From the Mirror Online, 30 June 2019


Meet the choir where every member really is singing from the same hymn sheet – after a life affected by ovarian cancer.

Together they make up the Ovacome Choir, the brainchild of Craig McMurrough, who lost his younger sister Cheryl to the disease three years ago.

Craig says: “I grew up in Dublin and singing is in my blood. I wanted to create a safe space where people could sing to their hearts’ content and, if they felt like it, discuss their cancer stories without any pressure.”

Since starting the fortnightly sessions last October, the choir has attracted over 20 members.



Craig goes on: “Having lost my sister, I know it’s not just those women who have experienced ovarian cancer who need support, but close friends and family too.

“There are no auditions, you don’t have to read music – all that matters is you like singing, want to improve your wellbeing and perhaps support others too.”

Victoria Clare, CEO of Ovacome, says ovarian cancer can be incredibly isolating because it is less common – with just 7,000 new cases reported each year compared to over 50,000 for breast cancer.

She says: “Creating communities through choirs can have an incredible, positive impact on wellbeing for cancer patients and their families.”

The charity has plans to roll out similar choirs to other UK cities in the near future. Here, seven choir members tell their story:


Retired nurse Ruth Payne, 64, from Wanstead, East London, was diagnosed with ovarian cancer at 41.

She has run support lines for Ovacome for 16 years.

She says: “The Ovacome choir is a joy. Everyone there knows how you feel, but without having to explain yourself.

“Stepping outside your cancer story for a few hours every other Saturday is such a relief.

“Many members have never sung, so for them it’s a revelation. For cancer survivors and sufferers, singing is more life-affirming than I could begin to describe.”


Volunteer Cathy Selford, from Maida Vale, north-west London, is a choir volunteer and supports musical director Naveen Arles.

She says: “I’ve lost so many friends through cancer, but never ovarian cancer, so saw it as a great way to learn what these women and families had experienced, how I could help.

“With two other ­volunteers, Clare and Viv, I sing to help build confidence and bring them together as a group.

“Singing next to women with incurable cancer with a smile on their face is so humbling and inspirational.”


Jane Hatfield, 51, from Honor Oak Park in south-east London, was diagnosed with stage three ovarian cancer in January.

After major surgery, she has finished chemo and is waiting for the final scan to see if she is cancer-free.

She says: “I thought singing through my treatment would be a great way to distract myself and to find some joy in life when there was so much uncertainty.

“What I found particularly buoying was meeting other women who’d survived, to give me hope I might get through this.

“Seeing them alive and well and belting out tunes with gusto put a smile on my face at a difficult time. We don’t take ourselves too seriously and laugh all the time.”




It was seven months after first going to her GP that Samixa Shah, 56, from Edgware, North London, was diagnosed with stage four ovarian cancer in June 2012.

She says: “I’ve always believed in a holistic approach to health, I know the mind can help the body heal if you give it a chance, so Ovacome’s health and wellbeing events are perfect – be it yoga, belly dancing, or singing.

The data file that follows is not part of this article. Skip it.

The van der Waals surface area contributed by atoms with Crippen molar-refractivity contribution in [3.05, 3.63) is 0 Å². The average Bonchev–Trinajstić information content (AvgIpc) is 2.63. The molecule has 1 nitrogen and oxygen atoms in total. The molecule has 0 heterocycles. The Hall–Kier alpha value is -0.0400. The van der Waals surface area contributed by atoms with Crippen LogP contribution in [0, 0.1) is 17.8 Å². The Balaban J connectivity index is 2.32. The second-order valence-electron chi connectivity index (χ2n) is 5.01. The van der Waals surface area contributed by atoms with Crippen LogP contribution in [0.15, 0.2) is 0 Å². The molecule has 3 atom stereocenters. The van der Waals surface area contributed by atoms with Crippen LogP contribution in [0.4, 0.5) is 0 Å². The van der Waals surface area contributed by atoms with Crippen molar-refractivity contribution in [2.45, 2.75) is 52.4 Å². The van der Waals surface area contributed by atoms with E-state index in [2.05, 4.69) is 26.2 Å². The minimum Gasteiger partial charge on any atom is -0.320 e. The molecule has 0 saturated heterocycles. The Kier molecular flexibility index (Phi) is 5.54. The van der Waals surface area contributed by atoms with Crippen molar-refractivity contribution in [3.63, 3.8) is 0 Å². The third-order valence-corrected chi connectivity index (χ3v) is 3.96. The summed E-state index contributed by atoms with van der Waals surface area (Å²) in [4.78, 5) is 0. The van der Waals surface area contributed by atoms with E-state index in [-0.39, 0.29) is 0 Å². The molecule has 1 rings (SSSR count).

“My husband Bakul and I have been involved in Indian karaoke since 2008. If I’m happy or sad, singing is the answer. I really can’t overstate the value of the Ovacome Choir.

“When you sing, you really listen to the lyrics, which can lift you and give you a sense of purpose and meaning.

“When I met choir founder Craig, I gave him the biggest hug to let him know how I felt about what he’d created.

“I just hope it spreads so more women and loved ones can share its positivity.”


After two years of symptoms, Sandra Lee, 62, from Farningham in Kent, was diagnosed in November 2011.

Now living with incurable ovarian cancer, she is a regular at the Ovacome choir along with her daughter ­Genevieve.

Sandra says: “I heard about the Ovacome Choir after attending a health and wellbeing workshop.

“It never fails to give us a high. It’s probably the only time I can escape myself and forget I’ve got cancer. Every day really does feel precious. It’s not about being good at singing – like me, many of the ladies there have ‘chemo-brain’, so remembering the lyrics is an uphill struggle. But we just laugh about it and sing our hearts out.

“I count down the days when I can sing with my new family of friends, my daughter digging her elbow into my ribs smiling when I forget the words again!”


Aged 42, Genevieve Lee lives with her mum and says: “I’ve always loved singing and know how ­therapeutic it can be, the blood pumping through your veins, opening your airways and belting out a tune.

“I can just about sing, but Mum’s got a shocking voice, so it took 
some convincing.

“Now every other Saturday is like Christmas for her.

“She just lights up when she’s there. The laughter is infectious and she has made friends for life.

“I seriously have to remind myself she has incurable cancer – she looks so happy and carefree.

“The choir is the single best thing that’s happened to us in years.”

The choir is directed by Naveen Arles, 41, who is also artistic director of the London International Gospel Choir.

Last year he was awarded a British Citizens Award for his work in the arts and ­creative healing.

Nav says: “The original plan was for me to be a medic to help people, then I realised I could make more impact with singing.

"The Ovacome Choir encapsulates everything I believe in, to make the world a better, brighter place.

“Seeing people who’ve never sung before light up in the darkest of circumstances is incredible.”